2 Live Crew ~ 2 Live Crew is What We Are (1986)

Posted on December 24, 2012


1986 was a pivotal year in rap music; one which saw the artform take on many different shapes. The Beastie Boys brought college keg party energy to the game. Mantronix took listeners to the far reaches of technology. Stetsasonic, the first official Hip Hop band, introduced the expanded group aesthetic. And Run DMC carried Hip Hop on their backs, and into the mainstream. But, for all the plot twists we saw that year, no one expected what came from South Florida: a quartet of X-rated raunch kings from Miami, who called themselves the 2 Live Crew.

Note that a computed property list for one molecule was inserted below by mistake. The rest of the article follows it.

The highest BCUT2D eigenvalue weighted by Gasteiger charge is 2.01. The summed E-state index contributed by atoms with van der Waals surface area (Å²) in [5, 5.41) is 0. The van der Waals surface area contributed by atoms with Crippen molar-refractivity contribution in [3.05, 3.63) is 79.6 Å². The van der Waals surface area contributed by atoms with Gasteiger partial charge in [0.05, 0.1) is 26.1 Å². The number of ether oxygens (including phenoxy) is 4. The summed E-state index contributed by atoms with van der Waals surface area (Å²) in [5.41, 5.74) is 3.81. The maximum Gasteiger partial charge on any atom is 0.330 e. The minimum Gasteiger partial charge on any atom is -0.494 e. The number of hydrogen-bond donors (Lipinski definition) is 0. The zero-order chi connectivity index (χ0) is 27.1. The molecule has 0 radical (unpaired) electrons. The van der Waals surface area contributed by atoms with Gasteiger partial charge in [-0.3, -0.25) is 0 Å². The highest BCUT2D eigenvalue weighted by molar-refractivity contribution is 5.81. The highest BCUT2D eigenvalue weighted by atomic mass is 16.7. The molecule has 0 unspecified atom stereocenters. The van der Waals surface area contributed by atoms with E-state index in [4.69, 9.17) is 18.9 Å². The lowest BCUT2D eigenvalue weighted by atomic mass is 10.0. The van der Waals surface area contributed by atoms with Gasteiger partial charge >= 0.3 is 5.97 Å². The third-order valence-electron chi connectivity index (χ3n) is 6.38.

Though they became synonymous with South Florida and the Miami bass sound, 2 Live Crew actually had roots in Southern California. The nucleus of the Crew was formed in the Los Angeles suburb of Riverside in 1983, by three Air Force veterans: emcees Amazing V (Yuri Vielot) and Fresh Kid Ice (Chris Wong Won), and turntablist Mr. Mixx (David Hobbs). One year later, the trio established their own label – Fresh Beat Records – through Hollywood distributor Macola Records, and released two singles that bubbled on the underground, with an impact that stretched across the U.S. from So Cal to South Beach. Miami promoter-entrepreneur Luke Skyywalker a.k.a. Uncle Luke (Luther Campbell) caught wind of their music, and booked 2 Live Crew for a series of shows in South Florida. In early 1986, as the Crew’s buzz was slowly building, Amazing V broke camp, opting to be a full-time military man instead of a rap artist. To take his place, Mr. Mixx chose Brother Marquis (Mark Ross), a Riverside rapper he’d befriended; and with Marquis in the fold, the 2 Live Crew left Riverside for Miami. Later in ’86, after touching down in South Florida, the Crew linked up with Luke Skyywalker, and paid tribute to him with “Throw The D”, a raunchy record based on the Miami bass sound Skyywalker promoted. Skyywalker tried in vain to get local labels to distribute the song, and ultimately decided to do it himself; founding Skyywalker Records, pressing up “Throw The D”, and selling over 200,000 copies of the single. The Crew was off and running, but was missing one component: Uncle Luke himself, who became not only the group’s manager, but a colorful character that livened up their stage shows. In late ’86, 2 Live Crew capitalized on the momentum from their hit single and live dates, with an 8-song smut bonanza that served as their debut album: 2 Live Crew is What We Are.